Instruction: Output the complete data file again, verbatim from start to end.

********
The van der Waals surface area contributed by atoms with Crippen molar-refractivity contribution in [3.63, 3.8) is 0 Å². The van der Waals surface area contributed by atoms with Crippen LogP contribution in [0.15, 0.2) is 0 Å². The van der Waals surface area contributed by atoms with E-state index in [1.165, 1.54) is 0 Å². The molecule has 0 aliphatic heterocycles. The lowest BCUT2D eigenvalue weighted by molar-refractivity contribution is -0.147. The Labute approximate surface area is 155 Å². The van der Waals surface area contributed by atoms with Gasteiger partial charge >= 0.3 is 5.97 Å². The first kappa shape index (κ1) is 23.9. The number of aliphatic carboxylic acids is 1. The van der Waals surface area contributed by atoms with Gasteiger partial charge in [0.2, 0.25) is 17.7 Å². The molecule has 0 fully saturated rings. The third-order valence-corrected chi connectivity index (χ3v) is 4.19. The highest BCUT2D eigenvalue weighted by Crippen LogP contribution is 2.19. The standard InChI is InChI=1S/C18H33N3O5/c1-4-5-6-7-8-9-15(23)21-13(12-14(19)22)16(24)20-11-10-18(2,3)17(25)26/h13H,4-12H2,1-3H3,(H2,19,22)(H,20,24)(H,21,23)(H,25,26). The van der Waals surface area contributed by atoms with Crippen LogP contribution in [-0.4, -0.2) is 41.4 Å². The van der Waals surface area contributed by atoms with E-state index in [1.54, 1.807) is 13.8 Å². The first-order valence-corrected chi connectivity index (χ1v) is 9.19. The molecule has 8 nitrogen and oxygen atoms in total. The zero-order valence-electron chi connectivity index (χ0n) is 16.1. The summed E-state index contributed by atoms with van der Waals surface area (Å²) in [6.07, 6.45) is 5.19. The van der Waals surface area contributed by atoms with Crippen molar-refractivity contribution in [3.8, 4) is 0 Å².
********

The van der Waals surface area contributed by atoms with Crippen molar-refractivity contribution in [3.63, 3.8) is 0 Å². The van der Waals surface area contributed by atoms with Crippen LogP contribution in [0.15, 0.2) is 0 Å². The van der Waals surface area contributed by atoms with E-state index in [1.165, 1.54) is 0 Å². The molecule has 0 aliphatic heterocycles. The lowest BCUT2D eigenvalue weighted by molar-refractivity contribution is -0.147. The Labute approximate surface area is 155 Å². The van der Waals surface area contributed by atoms with Gasteiger partial charge >= 0.3 is 5.97 Å². The first kappa shape index (κ1) is 23.9. The number of aliphatic carboxylic acids is 1. The van der Waals surface area contributed by atoms with Gasteiger partial charge in [0.2, 0.25) is 17.7 Å². The molecule has 0 fully saturated rings. The third-order valence-corrected chi connectivity index (χ3v) is 4.19. The highest BCUT2D eigenvalue weighted by Crippen LogP contribution is 2.19. The standard InChI is InChI=1S/C18H33N3O5/c1-4-5-6-7-8-9-15(23)21-13(12-14(19)22)16(24)20-11-10-18(2,3)17(25)26/h13H,4-12H2,1-3H3,(H2,19,22)(H,20,24)(H,21,23)(H,25,26). The van der Waals surface area contributed by atoms with Crippen LogP contribution in [-0.4, -0.2) is 41.4 Å². The van der Waals surface area contributed by atoms with E-state index in [1.54, 1.807) is 13.8 Å². The first-order valence-corrected chi connectivity index (χ1v) is 9.19. The molecule has 8 nitrogen and oxygen atoms in total. The zero-order valence-electron chi connectivity index (χ0n) is 16.1. The summed E-state index contributed by atoms with van der Waals surface area (Å²) in [6.07, 6.45) is 5.19. The van der Waals surface area contributed by atoms with Crippen molar-refractivity contribution in [3.8, 4) is 0 Å².